Licorice Pizza: Review

I wrote briefly on the joy of going to see Licorice Pizza in my defense of delightfully self-indulgent days, but I didn’t focus on the movie itself.

On New Year’s Eve, I was back in Columbia, Missouri, on my way back to Wyoming from Tennessee. I went to another screening of LP, and this one was at my beloved Ragtag Cinema. They were showing the film on glorious 35mm, and according to the projectionist, there are a limited number of 35mm prints circulating in the U.S. He said there were only 10, and if true, it’s a huge deal that this tiny theater in a sleepy college town on winter break would have a copy of it.

The projectionist wanted the audience to appreciate the magic of films on film, so he showed the first few moments of the movie in digital format, and then switched on the projector and ran the film from the top.

It’s so special to see a film presented on actual film. It feels even more like the magical time-traveling that movies are so easily capable of.

Director Paul Thomas Anderson still shoots on film, and he has the kind of reputation that grants him that ability, since shooting on film is very expensive. It seemed even more fitting for LP, which is a sort of coming of age story that takes place in 1970s San Fernando Valley and follows the adventures, plots, and schemes of Gary Valentine, a child actor aging out of his marketability but replacing that with the relentless hustle of a natural businessman. Love at first sight seems to be real when he meets Alana Kane, a 25-year-old directionless but fiery girl who was working at Gary’s school to help take his school pictures.

He doesn’t waste time; upon meeting her, he invites her to dinner. She laughs it off, calls it inappropriate due to their age difference, but she’s captivated by the young man’s confidence and charm. She ends up visiting him at his favorite restaurant for dinner, clearly against her better judgment but  she’s intrigued and has little else to do. And thus starts a friendship the pings between platonic and romantic, though unfulfilled, as one character would seem into the other, the other would be at a different place in life and not reciprocate.

This is essentially the film, or at least it’s the headspace of the two main characters as the film progresses without much of a plot. It’s a quintessential “good hang” kind of movie. You just inhabit a time and place in the world, and it feels so broken-in, so real, so real and true to a time and place that you don’t want to leave. And suddenly, the credits are rolling.

There was a ton of criticism leveled at this film, because it’s 2022 and that’s the only way things can exist now. Two major sticking points were a racist trope by __, who’s a restauranteur married to a Japanese woman (and then another, and discussed in a tossed-off casualness that suggests they were obtained by mail-order) and speaks in an over-the-top Japanese affectation. The other is the central relationship at the heart of the film. Gary and Alana share a 10-year age difference. He’s 15, and she’s 25 when we meet them. (There is some belief that the film covers multiple years, as Tasha Robinson mentioned on the Next Picture Show podcast, but it’s not acknowledged explicitly in the film.)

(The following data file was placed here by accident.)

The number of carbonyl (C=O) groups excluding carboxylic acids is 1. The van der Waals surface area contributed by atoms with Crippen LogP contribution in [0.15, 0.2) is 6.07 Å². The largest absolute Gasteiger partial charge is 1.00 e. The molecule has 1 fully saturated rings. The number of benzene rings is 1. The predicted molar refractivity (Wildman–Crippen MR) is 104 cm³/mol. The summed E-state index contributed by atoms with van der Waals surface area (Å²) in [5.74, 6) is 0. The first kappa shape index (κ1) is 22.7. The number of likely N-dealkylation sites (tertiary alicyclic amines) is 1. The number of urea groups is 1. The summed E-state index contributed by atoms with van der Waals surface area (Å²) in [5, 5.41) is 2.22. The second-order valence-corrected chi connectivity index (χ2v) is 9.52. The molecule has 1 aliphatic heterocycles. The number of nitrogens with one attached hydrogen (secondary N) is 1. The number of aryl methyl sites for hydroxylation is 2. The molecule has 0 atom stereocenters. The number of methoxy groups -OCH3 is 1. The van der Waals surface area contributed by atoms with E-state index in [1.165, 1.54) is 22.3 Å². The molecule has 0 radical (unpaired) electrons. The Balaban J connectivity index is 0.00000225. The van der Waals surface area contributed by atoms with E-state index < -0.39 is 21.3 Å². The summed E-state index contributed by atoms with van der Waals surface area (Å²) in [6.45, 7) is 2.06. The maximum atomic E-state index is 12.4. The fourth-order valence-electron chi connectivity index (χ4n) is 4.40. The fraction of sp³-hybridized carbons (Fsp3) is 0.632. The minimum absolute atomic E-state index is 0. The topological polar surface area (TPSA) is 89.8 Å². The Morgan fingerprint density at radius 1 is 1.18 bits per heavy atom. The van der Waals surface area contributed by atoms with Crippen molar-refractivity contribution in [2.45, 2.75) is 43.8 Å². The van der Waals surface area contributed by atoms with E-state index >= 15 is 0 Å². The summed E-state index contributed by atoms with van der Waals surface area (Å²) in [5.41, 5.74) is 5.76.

Detractors highlight the obvious: She’s an adult, and he is not. A sort of reductive argument emerges from that obviousness to focus on how inappropriate such age differences in relationships are, specifically when the critical line of demarcation that is the age of consent, or adulthood, is straddled.

Those, like me, who pooh-pooh that argument, do not condone those types of relationships. We do not seek to minimize the importance of age differences and power imbalances that can affect relationships. It seems overly cautious that I would have to make that point, but there is such a degree of absolutism in today’s critical discourse. “If you don’t reject this film because of this one problematic  detail, then you’re morally bankrupt.”

There is a reflexive desire to dig in heels and reject such absolutism, but my rejection goes beyond mere reflexivity.

The film is sweet, and in no way could be honestly derided as promoting predatory behavior. Alana is the object of affection; Gary, the younger of the two, is the pursuer. Yet for all his pursuing and for all the charismatic charm oozing from him that should make his the central story, it’s not; it’s her story. Alana is the one processing the world, trying to find a fit with more age-appropriate boys, much older men, and devastatingly unavailable men. She is on a journey of self-discovery, whereas Gary is, even at his young age, relatively fully formed. On their first date, he asks her what her plans are; she responds with nothing. She tells him he’ll be rich and famous by the time he’s 17, and she says that she’ll still be helping school photographers when she’s 35.

The beauty in the film comes from two people of two completely different worldviews and personalities meetings each other as they’re traveling different directions from each other. Gary is perpetually in pursuit of adulthood. Alana is in limbo and doesn’t seem to know much of anything about where her life is headed, but it seems clear that adulthood is not what she expected it would be. Gary sees this older woman, who’s a bit immature, as on his level yet also a signifier of adulthood. Alana sees this younger man, who’s mature beyond his years, as a bridge back to her youth while not infantilizing herself. They both see each other through some tumultuous times in their lives and the human experience more generally. They each make the other’s life better, and they love each other for that.

It’s hard not root for that and them.